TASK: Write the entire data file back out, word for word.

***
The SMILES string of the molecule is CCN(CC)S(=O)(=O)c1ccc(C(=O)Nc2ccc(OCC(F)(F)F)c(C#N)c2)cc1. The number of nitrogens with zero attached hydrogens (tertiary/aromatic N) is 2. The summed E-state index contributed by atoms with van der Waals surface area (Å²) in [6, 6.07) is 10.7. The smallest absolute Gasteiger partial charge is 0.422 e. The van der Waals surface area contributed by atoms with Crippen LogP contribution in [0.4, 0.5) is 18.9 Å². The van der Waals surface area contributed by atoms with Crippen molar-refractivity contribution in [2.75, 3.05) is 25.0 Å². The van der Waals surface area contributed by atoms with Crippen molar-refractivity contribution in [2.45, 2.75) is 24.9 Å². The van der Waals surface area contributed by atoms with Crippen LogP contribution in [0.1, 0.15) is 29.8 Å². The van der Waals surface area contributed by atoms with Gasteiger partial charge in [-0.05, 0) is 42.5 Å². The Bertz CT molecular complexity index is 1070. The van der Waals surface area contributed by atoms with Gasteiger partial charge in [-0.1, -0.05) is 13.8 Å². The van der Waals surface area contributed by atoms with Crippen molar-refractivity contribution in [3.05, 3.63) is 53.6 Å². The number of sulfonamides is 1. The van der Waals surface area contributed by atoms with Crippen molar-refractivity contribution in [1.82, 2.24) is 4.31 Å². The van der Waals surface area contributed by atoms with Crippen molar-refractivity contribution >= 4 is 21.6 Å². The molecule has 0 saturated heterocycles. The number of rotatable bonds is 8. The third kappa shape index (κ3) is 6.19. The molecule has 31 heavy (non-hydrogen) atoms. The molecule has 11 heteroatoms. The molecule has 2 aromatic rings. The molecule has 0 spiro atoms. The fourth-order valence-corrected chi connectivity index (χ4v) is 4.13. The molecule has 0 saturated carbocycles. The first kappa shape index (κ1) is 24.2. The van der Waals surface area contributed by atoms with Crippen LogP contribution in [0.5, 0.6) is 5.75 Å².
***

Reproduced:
The SMILES string of the molecule is CCN(CC)S(=O)(=O)c1ccc(C(=O)Nc2ccc(OCC(F)(F)F)c(C#N)c2)cc1. The number of nitrogens with zero attached hydrogens (tertiary/aromatic N) is 2. The summed E-state index contributed by atoms with van der Waals surface area (Å²) in [6, 6.07) is 10.7. The smallest absolute Gasteiger partial charge is 0.422 e. The van der Waals surface area contributed by atoms with Crippen LogP contribution in [0.4, 0.5) is 18.9 Å². The van der Waals surface area contributed by atoms with Crippen molar-refractivity contribution in [2.75, 3.05) is 25.0 Å². The van der Waals surface area contributed by atoms with Crippen molar-refractivity contribution in [2.45, 2.75) is 24.9 Å². The van der Waals surface area contributed by atoms with Crippen LogP contribution in [0.1, 0.15) is 29.8 Å². The van der Waals surface area contributed by atoms with Gasteiger partial charge in [-0.05, 0) is 42.5 Å². The Bertz CT molecular complexity index is 1070. The van der Waals surface area contributed by atoms with Gasteiger partial charge in [-0.1, -0.05) is 13.8 Å². The van der Waals surface area contributed by atoms with Crippen molar-refractivity contribution in [3.05, 3.63) is 53.6 Å². The number of sulfonamides is 1. The van der Waals surface area contributed by atoms with Crippen molar-refractivity contribution in [1.82, 2.24) is 4.31 Å². The van der Waals surface area contributed by atoms with Crippen molar-refractivity contribution >= 4 is 21.6 Å². The molecule has 0 saturated heterocycles. The number of rotatable bonds is 8. The third kappa shape index (κ3) is 6.19. The molecule has 31 heavy (non-hydrogen) atoms. The molecule has 11 heteroatoms. The molecule has 2 aromatic rings. The molecule has 0 spiro atoms. The fourth-order valence-corrected chi connectivity index (χ4v) is 4.13. The molecule has 0 saturated carbocycles. The first kappa shape index (κ1) is 24.2. The van der Waals surface area contributed by atoms with Crippen LogP contribution in [0.5, 0.6) is 5.75 Å².